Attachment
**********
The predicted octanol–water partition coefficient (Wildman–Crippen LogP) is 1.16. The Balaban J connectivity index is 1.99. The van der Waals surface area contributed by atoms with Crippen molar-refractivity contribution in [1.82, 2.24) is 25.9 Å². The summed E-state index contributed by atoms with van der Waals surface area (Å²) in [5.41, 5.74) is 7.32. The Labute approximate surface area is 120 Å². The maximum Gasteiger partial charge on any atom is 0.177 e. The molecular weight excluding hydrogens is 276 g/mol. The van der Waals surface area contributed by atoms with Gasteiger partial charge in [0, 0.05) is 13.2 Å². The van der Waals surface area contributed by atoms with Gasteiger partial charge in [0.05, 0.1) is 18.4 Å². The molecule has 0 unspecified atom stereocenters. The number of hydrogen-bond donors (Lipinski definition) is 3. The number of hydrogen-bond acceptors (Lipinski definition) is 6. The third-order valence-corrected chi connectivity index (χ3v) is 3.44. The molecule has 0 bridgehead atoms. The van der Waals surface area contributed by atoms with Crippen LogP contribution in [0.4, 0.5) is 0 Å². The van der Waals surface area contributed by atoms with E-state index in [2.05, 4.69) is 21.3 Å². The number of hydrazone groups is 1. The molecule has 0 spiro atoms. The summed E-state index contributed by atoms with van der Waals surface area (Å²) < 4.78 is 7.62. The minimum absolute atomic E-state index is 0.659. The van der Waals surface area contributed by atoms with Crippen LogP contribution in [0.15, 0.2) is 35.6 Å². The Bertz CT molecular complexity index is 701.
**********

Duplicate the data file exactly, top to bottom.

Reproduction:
The predicted octanol–water partition coefficient (Wildman–Crippen LogP) is 1.16. The Balaban J connectivity index is 1.99. The van der Waals surface area contributed by atoms with Crippen molar-refractivity contribution in [1.82, 2.24) is 25.9 Å². The summed E-state index contributed by atoms with van der Waals surface area (Å²) in [5.41, 5.74) is 7.32. The Labute approximate surface area is 120 Å². The maximum Gasteiger partial charge on any atom is 0.177 e. The molecular weight excluding hydrogens is 276 g/mol. The van der Waals surface area contributed by atoms with Gasteiger partial charge in [0, 0.05) is 13.2 Å². The van der Waals surface area contributed by atoms with Gasteiger partial charge in [0.05, 0.1) is 18.4 Å². The molecule has 0 unspecified atom stereocenters. The number of hydrogen-bond donors (Lipinski definition) is 3. The number of hydrogen-bond acceptors (Lipinski definition) is 6. The third-order valence-corrected chi connectivity index (χ3v) is 3.44. The molecule has 0 bridgehead atoms. The van der Waals surface area contributed by atoms with Crippen LogP contribution in [0.4, 0.5) is 0 Å². The van der Waals surface area contributed by atoms with E-state index in [2.05, 4.69) is 21.3 Å². The number of hydrazone groups is 1. The molecule has 0 spiro atoms. The summed E-state index contributed by atoms with van der Waals surface area (Å²) < 4.78 is 7.62. The minimum absolute atomic E-state index is 0.659. The van der Waals surface area contributed by atoms with Crippen LogP contribution in [0.15, 0.2) is 35.6 Å². The Bertz CT molecular complexity index is 701.